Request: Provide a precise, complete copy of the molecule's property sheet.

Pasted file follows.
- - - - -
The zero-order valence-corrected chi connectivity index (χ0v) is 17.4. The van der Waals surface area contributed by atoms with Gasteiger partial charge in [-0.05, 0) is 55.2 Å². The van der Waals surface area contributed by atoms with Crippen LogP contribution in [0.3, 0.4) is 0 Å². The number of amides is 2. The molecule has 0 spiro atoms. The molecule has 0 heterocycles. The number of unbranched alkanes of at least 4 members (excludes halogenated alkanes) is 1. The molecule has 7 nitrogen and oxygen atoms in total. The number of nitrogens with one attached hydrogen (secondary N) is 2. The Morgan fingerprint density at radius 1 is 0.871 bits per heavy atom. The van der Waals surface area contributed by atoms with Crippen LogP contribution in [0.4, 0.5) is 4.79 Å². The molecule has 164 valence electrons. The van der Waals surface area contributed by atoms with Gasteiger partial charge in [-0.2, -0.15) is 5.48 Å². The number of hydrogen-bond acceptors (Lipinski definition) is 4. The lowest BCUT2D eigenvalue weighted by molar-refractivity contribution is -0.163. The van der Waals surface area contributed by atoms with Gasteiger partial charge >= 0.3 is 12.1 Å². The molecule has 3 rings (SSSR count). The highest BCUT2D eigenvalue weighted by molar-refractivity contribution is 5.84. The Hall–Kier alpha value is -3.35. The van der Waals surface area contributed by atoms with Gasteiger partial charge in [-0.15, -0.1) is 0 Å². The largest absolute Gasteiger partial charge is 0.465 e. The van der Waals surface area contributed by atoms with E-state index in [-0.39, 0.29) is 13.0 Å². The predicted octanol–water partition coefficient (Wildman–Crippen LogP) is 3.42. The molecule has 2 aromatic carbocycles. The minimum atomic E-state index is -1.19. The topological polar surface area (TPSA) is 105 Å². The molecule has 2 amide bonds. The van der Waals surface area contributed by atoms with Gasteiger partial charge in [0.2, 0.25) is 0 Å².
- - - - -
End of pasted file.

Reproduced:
The zero-order valence-corrected chi connectivity index (χ0v) is 17.4. The van der Waals surface area contributed by atoms with Gasteiger partial charge in [-0.05, 0) is 55.2 Å². The van der Waals surface area contributed by atoms with Crippen LogP contribution in [0.3, 0.4) is 0 Å². The number of amides is 2. The molecule has 0 spiro atoms. The molecule has 0 heterocycles. The number of unbranched alkanes of at least 4 members (excludes halogenated alkanes) is 1. The molecule has 7 nitrogen and oxygen atoms in total. The number of nitrogens with one attached hydrogen (secondary N) is 2. The Morgan fingerprint density at radius 1 is 0.871 bits per heavy atom. The van der Waals surface area contributed by atoms with Crippen LogP contribution in [0.4, 0.5) is 4.79 Å². The molecule has 164 valence electrons. The van der Waals surface area contributed by atoms with Gasteiger partial charge in [-0.2, -0.15) is 5.48 Å². The number of hydrogen-bond acceptors (Lipinski definition) is 4. The lowest BCUT2D eigenvalue weighted by molar-refractivity contribution is -0.163. The van der Waals surface area contributed by atoms with Gasteiger partial charge >= 0.3 is 12.1 Å². The molecule has 3 rings (SSSR count). The highest BCUT2D eigenvalue weighted by molar-refractivity contribution is 5.84. The Hall–Kier alpha value is -3.35. The van der Waals surface area contributed by atoms with Gasteiger partial charge in [-0.15, -0.1) is 0 Å². The largest absolute Gasteiger partial charge is 0.465 e. The van der Waals surface area contributed by atoms with E-state index in [-0.39, 0.29) is 13.0 Å². The predicted octanol–water partition coefficient (Wildman–Crippen LogP) is 3.42. The molecule has 2 aromatic carbocycles. The minimum atomic E-state index is -1.19. The topological polar surface area (TPSA) is 105 Å². The molecule has 2 amide bonds. The van der Waals surface area contributed by atoms with Gasteiger partial charge in [0.2, 0.25) is 0 Å².